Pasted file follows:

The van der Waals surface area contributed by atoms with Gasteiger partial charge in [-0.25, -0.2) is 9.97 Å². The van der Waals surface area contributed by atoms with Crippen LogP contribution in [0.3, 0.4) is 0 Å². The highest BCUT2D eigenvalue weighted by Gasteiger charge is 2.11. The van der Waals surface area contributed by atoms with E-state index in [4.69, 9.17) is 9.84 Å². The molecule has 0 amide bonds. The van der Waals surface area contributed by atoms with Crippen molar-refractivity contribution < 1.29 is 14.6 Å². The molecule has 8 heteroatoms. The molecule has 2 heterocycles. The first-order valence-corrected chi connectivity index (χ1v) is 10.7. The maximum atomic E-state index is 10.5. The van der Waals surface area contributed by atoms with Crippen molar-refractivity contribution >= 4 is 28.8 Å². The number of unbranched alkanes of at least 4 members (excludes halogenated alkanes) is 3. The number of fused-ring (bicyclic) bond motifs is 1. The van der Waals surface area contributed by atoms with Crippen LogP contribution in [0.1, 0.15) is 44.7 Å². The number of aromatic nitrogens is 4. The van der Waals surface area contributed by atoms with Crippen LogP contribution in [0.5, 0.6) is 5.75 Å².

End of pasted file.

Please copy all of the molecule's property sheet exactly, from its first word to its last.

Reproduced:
The van der Waals surface area contributed by atoms with Gasteiger partial charge in [-0.25, -0.2) is 9.97 Å². The van der Waals surface area contributed by atoms with Crippen LogP contribution in [0.3, 0.4) is 0 Å². The highest BCUT2D eigenvalue weighted by Gasteiger charge is 2.11. The van der Waals surface area contributed by atoms with E-state index in [4.69, 9.17) is 9.84 Å². The molecule has 0 amide bonds. The van der Waals surface area contributed by atoms with Crippen molar-refractivity contribution < 1.29 is 14.6 Å². The molecule has 8 heteroatoms. The molecule has 2 heterocycles. The first-order valence-corrected chi connectivity index (χ1v) is 10.7. The maximum atomic E-state index is 10.5. The van der Waals surface area contributed by atoms with Crippen molar-refractivity contribution >= 4 is 28.8 Å². The number of unbranched alkanes of at least 4 members (excludes halogenated alkanes) is 3. The number of fused-ring (bicyclic) bond motifs is 1. The van der Waals surface area contributed by atoms with Crippen LogP contribution in [0.1, 0.15) is 44.7 Å². The number of aromatic nitrogens is 4. The van der Waals surface area contributed by atoms with Crippen LogP contribution in [0.5, 0.6) is 5.75 Å².